Haven’t done much coding in the last month which is problematic as I should do stuff every week in order to avoid skill rustiness, not to mention learning new stuff. A few weeks prior to christmas, there was a lightning storm and the house got hit by a power surge which killed off the PS3, PS4, 55″ TV, DVD player, and router. All the fun stuff. I did have basic surge protection via cheap powerboards but it clearly wasn’t effective. I hadn’t managed to transfer my house insurance to the new house so we weren’t technically covered. However NRMA (with whom I have contents insurance) informed me that they have a 60 day grace period when moving house and were happy to backdate it to cover the lost equipment though I needed to get quotes.
This proved tricky for the playstations and at times frustrating. Thanks to instructions online, I was able to remove the game discs from each of the dead consoles. I have managed to find someone who can repair the PS3 and I’ll follow up with them in the next few weeks. The PS4 proved harder and after a frustrating hunt, it turns out that the EB Games store I bought it from were happy to exchange it for a new machine as it was covered under their own 12 month policy. The TV will cost about $300 to fix and the electrician is waiting for a part to arrive. The router only needed a new power cable which cost all of $5. The DVD player was over a decade old so I’m not going to worry about claiming that and we’ve instead bought a PVR that can handle DVD/Bluray.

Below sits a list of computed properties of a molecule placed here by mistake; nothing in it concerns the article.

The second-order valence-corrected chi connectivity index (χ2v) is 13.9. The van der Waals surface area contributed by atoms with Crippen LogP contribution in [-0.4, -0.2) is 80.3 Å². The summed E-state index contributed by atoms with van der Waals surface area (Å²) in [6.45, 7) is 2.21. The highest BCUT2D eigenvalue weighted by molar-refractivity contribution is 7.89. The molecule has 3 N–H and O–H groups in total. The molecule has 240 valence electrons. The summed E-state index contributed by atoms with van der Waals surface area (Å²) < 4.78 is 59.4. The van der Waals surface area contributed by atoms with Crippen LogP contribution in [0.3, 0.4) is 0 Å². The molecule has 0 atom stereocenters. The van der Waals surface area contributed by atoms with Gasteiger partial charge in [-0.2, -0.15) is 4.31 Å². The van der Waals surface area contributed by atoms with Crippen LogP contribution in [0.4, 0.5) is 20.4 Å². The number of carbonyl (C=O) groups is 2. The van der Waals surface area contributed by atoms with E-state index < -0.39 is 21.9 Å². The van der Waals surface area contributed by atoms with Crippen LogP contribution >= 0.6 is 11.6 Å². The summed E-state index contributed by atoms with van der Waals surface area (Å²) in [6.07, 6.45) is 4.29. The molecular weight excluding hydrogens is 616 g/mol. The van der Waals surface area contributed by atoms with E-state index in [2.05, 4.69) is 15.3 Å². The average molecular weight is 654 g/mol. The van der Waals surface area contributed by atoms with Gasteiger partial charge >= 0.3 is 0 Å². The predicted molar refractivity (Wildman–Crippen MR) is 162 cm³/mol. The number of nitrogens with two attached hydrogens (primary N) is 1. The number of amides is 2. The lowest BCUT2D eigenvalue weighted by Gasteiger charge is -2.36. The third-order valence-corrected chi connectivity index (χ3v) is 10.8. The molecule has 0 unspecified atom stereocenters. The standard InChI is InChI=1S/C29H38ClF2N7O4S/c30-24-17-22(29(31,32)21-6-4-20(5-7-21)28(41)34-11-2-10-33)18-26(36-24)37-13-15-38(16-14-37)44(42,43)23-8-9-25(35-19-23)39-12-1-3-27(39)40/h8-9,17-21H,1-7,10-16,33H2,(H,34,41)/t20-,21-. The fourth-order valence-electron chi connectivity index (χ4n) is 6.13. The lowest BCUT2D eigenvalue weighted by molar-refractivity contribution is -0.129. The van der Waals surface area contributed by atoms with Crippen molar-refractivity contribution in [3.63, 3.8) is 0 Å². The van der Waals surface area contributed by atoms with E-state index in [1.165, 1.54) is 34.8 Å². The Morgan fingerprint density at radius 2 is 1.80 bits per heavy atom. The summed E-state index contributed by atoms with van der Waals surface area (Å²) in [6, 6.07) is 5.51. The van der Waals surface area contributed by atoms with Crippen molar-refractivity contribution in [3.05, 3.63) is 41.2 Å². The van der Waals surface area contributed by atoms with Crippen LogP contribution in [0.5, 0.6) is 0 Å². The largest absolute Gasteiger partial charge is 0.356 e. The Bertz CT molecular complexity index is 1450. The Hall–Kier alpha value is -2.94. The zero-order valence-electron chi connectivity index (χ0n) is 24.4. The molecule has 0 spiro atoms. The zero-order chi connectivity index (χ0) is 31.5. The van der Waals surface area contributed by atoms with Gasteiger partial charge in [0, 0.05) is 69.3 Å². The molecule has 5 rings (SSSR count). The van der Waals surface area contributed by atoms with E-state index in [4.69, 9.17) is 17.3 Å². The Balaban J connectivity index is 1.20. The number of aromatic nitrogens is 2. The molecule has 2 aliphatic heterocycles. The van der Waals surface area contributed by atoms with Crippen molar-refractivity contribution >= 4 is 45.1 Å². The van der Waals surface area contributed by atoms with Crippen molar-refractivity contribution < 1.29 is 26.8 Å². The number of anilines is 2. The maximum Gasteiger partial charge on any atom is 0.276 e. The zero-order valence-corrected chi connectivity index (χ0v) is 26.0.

However the main pain point with the dead consoles has been the loss of the save files including 300 hours of Skyrim on the PS3. I remain hopeful that the PS3 can be fixed and may just need a new power supply. It is possible to backup the save files to an external hard drive but not easily from a dead machine. I suspect it would be more efficient to get an annual subscription to Playstation Plus ($70/yr) and backup the save files to my account on the playstation network automatically.
I have since bought heavy duty surge protection powerboards from Belkin and have all the gear running off them now. These boards include guarantees to replace all connected equipment if they fail. I have finally set up my mac and QNAP NAS in the new home too. I’ve also done full backups of my mac pro and windows laptop. That’s the first time I’ve been able to backup the laptop in over 12 months so I’m feeling rather relieved. The NAS is set up as RAID 5 which means that one of the four discs (each disc can hold 3 terabytes) can fail without affecting the backup. I will eventually back up the backup to 2 external drives, one of which will be kept elsewhere in the house and the other at work. I will probably refresh these on a monthly basis.
While the laptop has become my primary day to day device and my email archive, I suspect I’ll continue to use the mac pro for managing my photos and playing with code. It’s an older machine dating back to 2006 and doesn’t support the last couple of OS releases from apple. However, it still has a lot of grunt and I daresay will remain a viable machine for years to come. In addition to backups, the NAS holds most of my photos as well as my itunes library. However I need to do some more work on configuring it to suit the family rather than just me :-) Eventually, I want everyone to be able to use it as a home server with varying degrees of access.